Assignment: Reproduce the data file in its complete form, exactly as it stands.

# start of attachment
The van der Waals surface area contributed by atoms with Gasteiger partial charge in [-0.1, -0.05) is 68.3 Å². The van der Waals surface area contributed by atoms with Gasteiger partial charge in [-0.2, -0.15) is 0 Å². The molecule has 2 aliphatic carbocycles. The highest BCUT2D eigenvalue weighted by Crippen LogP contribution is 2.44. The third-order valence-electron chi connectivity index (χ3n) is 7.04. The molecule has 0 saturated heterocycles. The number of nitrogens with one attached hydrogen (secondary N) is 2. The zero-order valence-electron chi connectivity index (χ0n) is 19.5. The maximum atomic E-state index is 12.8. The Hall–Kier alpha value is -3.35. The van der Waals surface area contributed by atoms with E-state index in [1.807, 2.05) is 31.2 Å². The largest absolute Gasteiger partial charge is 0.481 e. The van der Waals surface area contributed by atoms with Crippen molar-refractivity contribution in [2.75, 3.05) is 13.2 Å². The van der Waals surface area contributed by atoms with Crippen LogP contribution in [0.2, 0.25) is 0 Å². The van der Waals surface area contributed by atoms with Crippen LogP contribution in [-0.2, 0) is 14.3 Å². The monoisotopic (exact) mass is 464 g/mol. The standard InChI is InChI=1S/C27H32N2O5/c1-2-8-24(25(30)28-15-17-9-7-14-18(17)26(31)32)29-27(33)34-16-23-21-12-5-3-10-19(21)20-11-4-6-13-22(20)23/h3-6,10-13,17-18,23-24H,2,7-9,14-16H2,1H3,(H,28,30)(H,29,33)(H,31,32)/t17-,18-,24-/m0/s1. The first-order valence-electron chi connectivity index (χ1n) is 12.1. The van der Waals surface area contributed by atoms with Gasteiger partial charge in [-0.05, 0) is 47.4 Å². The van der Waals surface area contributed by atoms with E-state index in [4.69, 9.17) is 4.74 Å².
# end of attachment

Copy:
The van der Waals surface area contributed by atoms with Gasteiger partial charge in [-0.1, -0.05) is 68.3 Å². The van der Waals surface area contributed by atoms with Gasteiger partial charge in [-0.2, -0.15) is 0 Å². The molecule has 2 aliphatic carbocycles. The highest BCUT2D eigenvalue weighted by Crippen LogP contribution is 2.44. The third-order valence-electron chi connectivity index (χ3n) is 7.04. The molecule has 0 saturated heterocycles. The number of nitrogens with one attached hydrogen (secondary N) is 2. The zero-order valence-electron chi connectivity index (χ0n) is 19.5. The maximum atomic E-state index is 12.8. The Hall–Kier alpha value is -3.35. The van der Waals surface area contributed by atoms with E-state index in [1.807, 2.05) is 31.2 Å². The largest absolute Gasteiger partial charge is 0.481 e. The van der Waals surface area contributed by atoms with Crippen molar-refractivity contribution in [2.75, 3.05) is 13.2 Å². The van der Waals surface area contributed by atoms with Crippen LogP contribution in [0.2, 0.25) is 0 Å². The van der Waals surface area contributed by atoms with Crippen LogP contribution in [-0.2, 0) is 14.3 Å². The monoisotopic (exact) mass is 464 g/mol. The standard InChI is InChI=1S/C27H32N2O5/c1-2-8-24(25(30)28-15-17-9-7-14-18(17)26(31)32)29-27(33)34-16-23-21-12-5-3-10-19(21)20-11-4-6-13-22(20)23/h3-6,10-13,17-18,23-24H,2,7-9,14-16H2,1H3,(H,28,30)(H,29,33)(H,31,32)/t17-,18-,24-/m0/s1. The first-order valence-electron chi connectivity index (χ1n) is 12.1. The van der Waals surface area contributed by atoms with Gasteiger partial charge in [-0.05, 0) is 47.4 Å². The van der Waals surface area contributed by atoms with E-state index in [4.69, 9.17) is 4.74 Å².